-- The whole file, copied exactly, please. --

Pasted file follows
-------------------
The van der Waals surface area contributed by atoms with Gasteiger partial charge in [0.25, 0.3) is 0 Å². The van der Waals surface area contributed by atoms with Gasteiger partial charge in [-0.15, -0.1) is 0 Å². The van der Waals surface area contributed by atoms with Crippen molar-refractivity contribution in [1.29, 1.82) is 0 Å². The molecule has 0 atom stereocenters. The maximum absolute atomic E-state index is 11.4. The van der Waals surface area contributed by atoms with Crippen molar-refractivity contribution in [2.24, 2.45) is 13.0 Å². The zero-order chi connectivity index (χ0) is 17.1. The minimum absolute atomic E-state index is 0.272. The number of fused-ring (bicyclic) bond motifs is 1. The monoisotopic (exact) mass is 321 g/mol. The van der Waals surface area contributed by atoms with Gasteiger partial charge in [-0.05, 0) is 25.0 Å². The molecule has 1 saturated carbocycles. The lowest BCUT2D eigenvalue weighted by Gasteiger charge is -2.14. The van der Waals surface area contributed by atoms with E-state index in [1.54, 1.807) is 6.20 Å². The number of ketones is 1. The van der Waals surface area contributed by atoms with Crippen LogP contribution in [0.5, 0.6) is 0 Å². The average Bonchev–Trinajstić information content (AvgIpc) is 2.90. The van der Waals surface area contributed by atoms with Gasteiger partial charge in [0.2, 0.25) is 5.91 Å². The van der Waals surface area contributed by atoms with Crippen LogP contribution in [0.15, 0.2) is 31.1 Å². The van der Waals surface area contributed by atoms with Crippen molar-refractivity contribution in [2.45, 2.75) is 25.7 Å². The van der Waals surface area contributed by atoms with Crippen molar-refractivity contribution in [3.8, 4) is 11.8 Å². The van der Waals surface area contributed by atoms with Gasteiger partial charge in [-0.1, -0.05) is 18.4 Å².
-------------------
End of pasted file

The van der Waals surface area contributed by atoms with Gasteiger partial charge in [0.25, 0.3) is 0 Å². The van der Waals surface area contributed by atoms with Gasteiger partial charge in [-0.15, -0.1) is 0 Å². The van der Waals surface area contributed by atoms with Crippen molar-refractivity contribution in [1.29, 1.82) is 0 Å². The molecule has 0 atom stereocenters. The maximum absolute atomic E-state index is 11.4. The van der Waals surface area contributed by atoms with Crippen molar-refractivity contribution in [2.24, 2.45) is 13.0 Å². The zero-order chi connectivity index (χ0) is 17.1. The minimum absolute atomic E-state index is 0.272. The number of fused-ring (bicyclic) bond motifs is 1. The monoisotopic (exact) mass is 321 g/mol. The van der Waals surface area contributed by atoms with Gasteiger partial charge in [-0.05, 0) is 25.0 Å². The molecule has 1 saturated carbocycles. The lowest BCUT2D eigenvalue weighted by Gasteiger charge is -2.14. The van der Waals surface area contributed by atoms with E-state index in [1.54, 1.807) is 6.20 Å². The number of ketones is 1. The van der Waals surface area contributed by atoms with Crippen LogP contribution in [0.5, 0.6) is 0 Å². The average Bonchev–Trinajstić information content (AvgIpc) is 2.90. The van der Waals surface area contributed by atoms with Gasteiger partial charge in [0.2, 0.25) is 5.91 Å². The van der Waals surface area contributed by atoms with Crippen LogP contribution in [0.15, 0.2) is 31.1 Å². The van der Waals surface area contributed by atoms with Crippen molar-refractivity contribution in [2.45, 2.75) is 25.7 Å². The van der Waals surface area contributed by atoms with Crippen molar-refractivity contribution in [3.8, 4) is 11.8 Å². The van der Waals surface area contributed by atoms with Gasteiger partial charge in [-0.1, -0.05) is 18.4 Å².